Telehealth Moving Mainstream

The coronavirus is going to demand more and more medical resources, not only in the U.S but worldwide, so people are going to begin and continue to interact with their clinicians via test messages, online video, or automated systems.

To provide information, CMS recently issued a fact sheet with additional guidance for healthcare providers and patients on the benefits in using telehealth to help all Americans especially patients at high risk of complications from COVID-19.

The fact sheet is part of a broader effort by CMS and the White House Task Force to ensure that all Americans particularly those at high risk of complications from COVID-19 are aware of easy to use accessible benefits. Also, CMS has made virtual check-ins and other services using telecommunications possible with new policies implemented in 2019 and 2020.

Medicare Advantage plans can now provide enrollees access to Medicare Part B services via telehealth in any geographic area and from beneficiaries’ homes as part of their benefit package for a plan year.

Intermountain Healthcare has expanded Telehealth and Connect Care Services. If individuals are screened by a medical professional, Connect Care visits are conducted via a secure tele-video call between the patient and an Intermountain caregiver.

“Obviously physical exams or testing can’t be done via Connect Care, but we are well equipped to diagnose the patient’s risk for COVID-19” said Kerry Palakanis, Executive Director of Intermountain Connect Care. “We are using screening assessments as suggested by CDC to gauge the risk of the disease. We don’t charge for a screening but can help you find a caregiver if needed.”

Recently announced, Intermountain Healthcare has launched their new online digital tool to help people determine their risk for COVID-19. The tool is an online AI powered tool that is now available to the public on their website. The Intermountain Healthcare COVID-19 “Symptom Checker” uses a friendly AI-powered digital assistant named “Scout” to walk people through key questions related to their symptoms and risk for the virus.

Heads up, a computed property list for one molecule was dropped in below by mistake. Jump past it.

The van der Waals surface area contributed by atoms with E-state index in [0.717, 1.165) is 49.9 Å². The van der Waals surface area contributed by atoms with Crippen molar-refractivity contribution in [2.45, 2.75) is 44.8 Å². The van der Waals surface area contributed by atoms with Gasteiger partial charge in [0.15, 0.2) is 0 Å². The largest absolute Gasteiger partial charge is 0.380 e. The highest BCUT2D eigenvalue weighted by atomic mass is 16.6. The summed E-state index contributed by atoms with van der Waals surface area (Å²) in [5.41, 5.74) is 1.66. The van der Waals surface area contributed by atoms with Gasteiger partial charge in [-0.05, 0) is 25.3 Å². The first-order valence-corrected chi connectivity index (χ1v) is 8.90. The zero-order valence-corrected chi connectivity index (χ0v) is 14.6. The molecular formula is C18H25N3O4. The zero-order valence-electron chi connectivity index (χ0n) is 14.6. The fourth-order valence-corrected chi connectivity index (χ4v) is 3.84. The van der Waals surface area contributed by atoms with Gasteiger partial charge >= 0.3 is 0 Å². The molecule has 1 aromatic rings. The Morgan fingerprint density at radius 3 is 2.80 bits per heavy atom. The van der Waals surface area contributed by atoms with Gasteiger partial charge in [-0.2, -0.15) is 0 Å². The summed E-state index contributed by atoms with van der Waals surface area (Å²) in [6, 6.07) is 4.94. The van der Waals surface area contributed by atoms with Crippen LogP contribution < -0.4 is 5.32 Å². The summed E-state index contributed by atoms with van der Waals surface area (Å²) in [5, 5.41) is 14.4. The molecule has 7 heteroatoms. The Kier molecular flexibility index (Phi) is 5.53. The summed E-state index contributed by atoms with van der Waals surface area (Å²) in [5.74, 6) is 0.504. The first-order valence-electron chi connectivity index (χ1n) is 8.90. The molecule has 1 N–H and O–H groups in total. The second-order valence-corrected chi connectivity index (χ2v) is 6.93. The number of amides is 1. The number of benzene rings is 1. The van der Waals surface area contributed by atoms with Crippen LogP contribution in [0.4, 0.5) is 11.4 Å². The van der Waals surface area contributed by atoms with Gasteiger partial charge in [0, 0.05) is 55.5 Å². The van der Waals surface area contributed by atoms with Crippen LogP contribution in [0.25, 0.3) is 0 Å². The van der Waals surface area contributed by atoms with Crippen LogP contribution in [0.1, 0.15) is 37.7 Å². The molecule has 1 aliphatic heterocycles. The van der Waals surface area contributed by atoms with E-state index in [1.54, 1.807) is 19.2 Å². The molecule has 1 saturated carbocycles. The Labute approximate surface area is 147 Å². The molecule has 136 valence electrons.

As for Health Insurance Providers, they are encouraging their policyholders to use telehealth and providing members with incentives to initially connect remotely with their doctors. Health Insurance Providers are actively responding to COVID-19 in a number of ways.


  • Humana is waiving all telemedicine costs for all urgent care needs for the next 90 days to apply to Humana’s Medicare Advantage, Medicaid, and commercial employer-sponsored plans
  • Aetna is waiving costs for all virtual visits through their covered Teladoc services and with in-network providers via live video conferencing for three months
  • Piedmont Community Health Plan is waving out of pocket costs for telehealth and providing online mental health counseling
  • Medica, a non-profit health plan in Minnesota, provides coverage for virtual care for telehealth services where available


Several states have issued statements related to telemedicine/telehealth as pertains to COVID-19. The Connecticut Department of Social Services (DSS) is expanding telemedicine coverage for those individuals covered under the HUSKY/Medicaid and the New Jersey Family Care Program that will cover 90 day supplies of prescriptions and encourage providers to use telehealth for routine visits when telehealth options are available.

The California Medical Association (CMA) is urging Governor Newsom to address the barriers that physicians are encountering during this public health emergency.

As for using telehealth, CMA is calling for the Governor of California to issue an Executive Order to expedite and expand access to telehealth services to help physician practices manage screening and care while reducing potential exposure and the spread of COVID-19. Physicians in the state, want to implement telehealth but face ongoing barriers to implementation, including uncertainty as to whether public and private health plans will pay for these services.

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